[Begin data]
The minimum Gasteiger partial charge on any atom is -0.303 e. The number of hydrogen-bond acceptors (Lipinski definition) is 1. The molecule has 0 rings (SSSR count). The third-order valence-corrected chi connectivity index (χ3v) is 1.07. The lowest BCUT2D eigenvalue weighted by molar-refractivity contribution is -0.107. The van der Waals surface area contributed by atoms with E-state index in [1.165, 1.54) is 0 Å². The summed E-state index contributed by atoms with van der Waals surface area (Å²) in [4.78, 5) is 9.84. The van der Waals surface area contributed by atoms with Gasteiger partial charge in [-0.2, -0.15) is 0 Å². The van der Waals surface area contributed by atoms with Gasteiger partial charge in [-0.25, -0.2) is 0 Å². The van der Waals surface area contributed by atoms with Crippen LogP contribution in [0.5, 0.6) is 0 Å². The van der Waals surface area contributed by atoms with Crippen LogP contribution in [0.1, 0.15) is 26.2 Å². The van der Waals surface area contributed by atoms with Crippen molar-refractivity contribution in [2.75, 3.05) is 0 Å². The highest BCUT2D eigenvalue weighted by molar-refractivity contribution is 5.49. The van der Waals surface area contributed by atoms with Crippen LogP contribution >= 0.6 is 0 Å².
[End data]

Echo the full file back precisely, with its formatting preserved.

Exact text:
The minimum Gasteiger partial charge on any atom is -0.303 e. The number of hydrogen-bond acceptors (Lipinski definition) is 1. The molecule has 0 rings (SSSR count). The third-order valence-corrected chi connectivity index (χ3v) is 1.07. The lowest BCUT2D eigenvalue weighted by molar-refractivity contribution is -0.107. The van der Waals surface area contributed by atoms with E-state index in [1.165, 1.54) is 0 Å². The summed E-state index contributed by atoms with van der Waals surface area (Å²) in [4.78, 5) is 9.84. The van der Waals surface area contributed by atoms with Gasteiger partial charge in [-0.2, -0.15) is 0 Å². The van der Waals surface area contributed by atoms with Gasteiger partial charge in [-0.25, -0.2) is 0 Å². The van der Waals surface area contributed by atoms with Crippen LogP contribution in [0.5, 0.6) is 0 Å². The van der Waals surface area contributed by atoms with Crippen LogP contribution in [0.1, 0.15) is 26.2 Å². The van der Waals surface area contributed by atoms with Crippen molar-refractivity contribution in [2.75, 3.05) is 0 Å². The highest BCUT2D eigenvalue weighted by molar-refractivity contribution is 5.49. The van der Waals surface area contributed by atoms with Crippen LogP contribution >= 0.6 is 0 Å².